Here’s a talk with Kartik Mishra, a first-year MBA student at MIT Sloan. Kartik shares his past application and current b-school experiences, and offers some timely advice about starting those b-school application essays early! Thank you Kartik for your insights!
This interview is the latest in an Accepted.com blog series featuring interviews with current MBA students, offering readers a behind-the-scenes look at top MBA programs. We hope to offer you a candid picture of student life, and what you should consider as you prepare your MBA application.
Accepted: First, can you tell us a little about yourself? Where are you from? Where did you study as an undergrad? What was your most recent job before heading to b-school?
Kartik: I was born and brought up in India. I graduated with a bachelors in Mechanical Engineering from IIT Madras in 2009 and was with Caterpillar Inc. (shuttling between Chennai and Peoria, Illinois) before coming to Sloan. At CAT I was in their product development division working on reducing emissions for diesel engines.
Accepted: What is your favorite thing about MIT Sloan? Least favorite?
Kartik: The list of things I like about MIT is never ending – be it collaboration or the culture or the smart students or the opportunities. But if there was one thing that I would say has really touched me has been the level of communication between the MBAs and the rest of MIT. Unlike in some other schools where the MBAs are (inherently) a distinct breed, at MIT we are all one. There are a huge number of opportunities to mingle with the grad students, collaborate with them over business ventures, take common classes and seek advice. The culture of MIT overlaps with Sloan and that has been a big factor bridging the gap between the grad students and the MBA students.
Can’t really think of something that I don’t like about MIT Sloan but if I were pressed really hard I would probably say that some of the ‘star’ courses have limited number of seats (which come to think of it makes sense because you want the proper faculty to student ratio).
Accepted: Do you plan on returning to the same job/industry after you receive your MBA? Or will you enter a new field and do something new?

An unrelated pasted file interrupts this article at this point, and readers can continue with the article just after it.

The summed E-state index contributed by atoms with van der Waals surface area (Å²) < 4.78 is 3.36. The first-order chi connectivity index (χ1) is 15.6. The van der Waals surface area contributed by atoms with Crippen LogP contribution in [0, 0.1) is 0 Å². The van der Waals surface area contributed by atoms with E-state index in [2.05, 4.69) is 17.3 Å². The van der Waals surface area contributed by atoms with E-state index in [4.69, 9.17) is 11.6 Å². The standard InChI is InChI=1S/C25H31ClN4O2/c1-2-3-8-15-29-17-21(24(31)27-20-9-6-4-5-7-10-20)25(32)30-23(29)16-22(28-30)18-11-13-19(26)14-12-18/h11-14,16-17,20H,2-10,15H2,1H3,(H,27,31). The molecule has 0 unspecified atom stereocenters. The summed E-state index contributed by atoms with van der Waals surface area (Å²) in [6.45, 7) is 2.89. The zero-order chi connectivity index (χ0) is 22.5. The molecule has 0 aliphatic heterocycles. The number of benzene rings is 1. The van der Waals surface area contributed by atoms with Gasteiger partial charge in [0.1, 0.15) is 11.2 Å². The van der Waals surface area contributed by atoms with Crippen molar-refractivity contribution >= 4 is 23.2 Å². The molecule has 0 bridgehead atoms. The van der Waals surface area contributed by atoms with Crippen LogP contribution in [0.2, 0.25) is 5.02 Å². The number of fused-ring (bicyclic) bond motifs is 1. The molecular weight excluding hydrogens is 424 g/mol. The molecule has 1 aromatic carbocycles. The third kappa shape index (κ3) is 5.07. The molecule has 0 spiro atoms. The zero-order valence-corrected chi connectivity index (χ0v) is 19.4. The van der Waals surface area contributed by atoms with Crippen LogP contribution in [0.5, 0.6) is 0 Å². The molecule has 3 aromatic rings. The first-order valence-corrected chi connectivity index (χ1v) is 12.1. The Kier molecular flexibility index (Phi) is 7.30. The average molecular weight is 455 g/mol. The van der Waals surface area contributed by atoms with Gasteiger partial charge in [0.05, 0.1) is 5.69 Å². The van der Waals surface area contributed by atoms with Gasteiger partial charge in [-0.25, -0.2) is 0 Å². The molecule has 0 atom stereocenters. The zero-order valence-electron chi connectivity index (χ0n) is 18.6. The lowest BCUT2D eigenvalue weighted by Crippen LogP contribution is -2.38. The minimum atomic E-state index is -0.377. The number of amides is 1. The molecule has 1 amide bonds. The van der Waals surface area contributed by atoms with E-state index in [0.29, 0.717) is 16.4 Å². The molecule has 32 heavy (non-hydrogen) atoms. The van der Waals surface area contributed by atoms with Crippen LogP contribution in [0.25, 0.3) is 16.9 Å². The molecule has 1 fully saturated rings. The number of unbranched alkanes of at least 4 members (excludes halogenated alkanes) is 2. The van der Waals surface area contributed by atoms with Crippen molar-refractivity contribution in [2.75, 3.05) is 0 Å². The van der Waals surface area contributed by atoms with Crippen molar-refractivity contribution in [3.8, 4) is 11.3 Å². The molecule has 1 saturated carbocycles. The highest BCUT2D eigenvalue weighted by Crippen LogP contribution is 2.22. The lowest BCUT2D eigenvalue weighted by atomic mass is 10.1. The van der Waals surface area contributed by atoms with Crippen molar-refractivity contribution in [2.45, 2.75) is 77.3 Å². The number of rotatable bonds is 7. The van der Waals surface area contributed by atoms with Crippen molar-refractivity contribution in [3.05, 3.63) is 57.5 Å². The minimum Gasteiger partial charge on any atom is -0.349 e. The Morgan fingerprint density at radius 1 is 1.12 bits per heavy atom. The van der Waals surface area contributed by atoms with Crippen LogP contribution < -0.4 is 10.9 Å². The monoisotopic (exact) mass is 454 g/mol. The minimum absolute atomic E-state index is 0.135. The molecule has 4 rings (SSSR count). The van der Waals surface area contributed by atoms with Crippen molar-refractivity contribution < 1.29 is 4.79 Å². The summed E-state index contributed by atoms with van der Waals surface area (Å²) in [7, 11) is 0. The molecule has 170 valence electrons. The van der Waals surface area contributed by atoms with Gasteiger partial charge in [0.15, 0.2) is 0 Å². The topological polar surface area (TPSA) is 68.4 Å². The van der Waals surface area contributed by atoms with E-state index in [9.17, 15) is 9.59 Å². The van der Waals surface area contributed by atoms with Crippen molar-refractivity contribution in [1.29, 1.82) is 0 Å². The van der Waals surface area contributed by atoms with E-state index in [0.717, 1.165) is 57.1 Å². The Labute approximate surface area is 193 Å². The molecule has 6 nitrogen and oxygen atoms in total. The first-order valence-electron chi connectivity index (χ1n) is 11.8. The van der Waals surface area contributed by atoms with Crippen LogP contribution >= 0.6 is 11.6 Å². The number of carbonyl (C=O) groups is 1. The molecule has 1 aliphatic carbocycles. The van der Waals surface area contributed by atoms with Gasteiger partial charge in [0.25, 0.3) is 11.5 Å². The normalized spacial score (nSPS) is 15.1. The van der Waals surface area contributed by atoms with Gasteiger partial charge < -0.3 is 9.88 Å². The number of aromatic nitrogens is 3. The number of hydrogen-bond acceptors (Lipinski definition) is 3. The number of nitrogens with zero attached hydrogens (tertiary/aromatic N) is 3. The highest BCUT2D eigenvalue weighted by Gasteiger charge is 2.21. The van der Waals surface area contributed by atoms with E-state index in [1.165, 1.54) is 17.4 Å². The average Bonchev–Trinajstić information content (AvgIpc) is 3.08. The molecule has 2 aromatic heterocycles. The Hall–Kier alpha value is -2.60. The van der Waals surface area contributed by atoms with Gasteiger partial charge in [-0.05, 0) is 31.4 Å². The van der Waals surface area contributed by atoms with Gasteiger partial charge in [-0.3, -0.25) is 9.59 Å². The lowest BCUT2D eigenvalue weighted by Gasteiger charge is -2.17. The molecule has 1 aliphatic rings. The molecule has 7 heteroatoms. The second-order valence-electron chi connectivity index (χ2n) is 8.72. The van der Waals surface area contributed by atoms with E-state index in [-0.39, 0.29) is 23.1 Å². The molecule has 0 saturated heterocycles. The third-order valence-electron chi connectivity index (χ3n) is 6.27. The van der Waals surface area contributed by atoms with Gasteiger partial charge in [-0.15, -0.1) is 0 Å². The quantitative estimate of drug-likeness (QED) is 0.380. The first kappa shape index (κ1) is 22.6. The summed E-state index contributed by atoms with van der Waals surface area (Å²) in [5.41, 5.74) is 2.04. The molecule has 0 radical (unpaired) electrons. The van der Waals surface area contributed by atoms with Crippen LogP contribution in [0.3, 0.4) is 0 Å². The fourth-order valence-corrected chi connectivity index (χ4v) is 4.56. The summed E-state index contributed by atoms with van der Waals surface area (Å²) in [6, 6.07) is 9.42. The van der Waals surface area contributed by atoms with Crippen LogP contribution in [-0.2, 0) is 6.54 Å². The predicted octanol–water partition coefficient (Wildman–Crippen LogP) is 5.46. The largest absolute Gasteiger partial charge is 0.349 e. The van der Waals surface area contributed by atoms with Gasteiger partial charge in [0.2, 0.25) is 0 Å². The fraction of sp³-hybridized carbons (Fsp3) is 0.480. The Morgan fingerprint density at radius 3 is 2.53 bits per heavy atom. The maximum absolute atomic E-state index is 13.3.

Kartik: One of the primary reasons that I decided to pursue b-school was because I realized that I was stagnating. R&D in the industry has reached a saturation point and one usually tends to get a good grasp of the job function over a period of 3-5 years. So my motivation was to make the transition from R&D to front end manufacturing/operations and b-school would serve as the bridge to connect those two links.
Accepted: Do you have internship plans for the summer lined up yet? What role did MIT play in helping you secure that position?
Kartik: This summer I am pursuing my internship in BCG – Chicago. The midwest is the heart of US manufacturing and BCG – Chicago does a lot of consulting to these firms on operational aspects. As someone who wanted to make that jump to front end operations and manufacturing, my role at the operations practice of the world’s leading consulting firm seems exciting.
I got recruited through MIT’s on-campus recruiting system. BCG recruited in the 2nd week of campus recruitments and our Career Development Office (CDO) was also actively involved with the consulting firms’ events. The CDO also organized resume review sessions, mock interviews and seminars on job hunt, networking and salary negotiation. The student clubs also played a key role in preparing for case interviews by organizing mock sessions, mentoring by 2nd years as well as publishing the bible for consulting – the Sloan Case Book, which features cases asked in previous interviews.
Accepted: Now that you’re nearly done with your first year of b-school, can you offer some advice to incoming students?
Kartik: The single biggest advice that I would give to incoming students is to not treat the 2 years at b-school just a stepping stone to your next job. The b-school experience is powerful in itself; ensure that you are part of the b-school story. Don’t turn these two years into a blank chapter in your life’s story by fretting over the job and the loan. Make mistakes, attend classes which you never thought you would, organize events, make friends, give back something to the school. You’ll remember these 2 years more than your debt and your first job after school.
Accepted: Do you have admissions or application advice for our blog readers?
Kartik: There is no substitute for practice. The GMAT isn’t actually as tough an exam as one thinks. Keep calm and practice and you should make it through.
Also, most candidates start working on their essays very late. B-school essays are very personal and require a lot of introspection and usually take more than a couple of months. The process of introspection should start much earlier – I would say 6-8 months before the actual drafting of the essays. And trust me, even if you do not make it into the school, the self introspection is something that you would carry all your life – to your next job, your work-life balance and your personal life.
For one-on-one guidance on the MIT application, please see our 2013 MIT Sloan School of Business Package. For specific advice on how to create the best application for MIT, see MIT Sloan 2013 MBA Application Questions, Deadlines, Tips.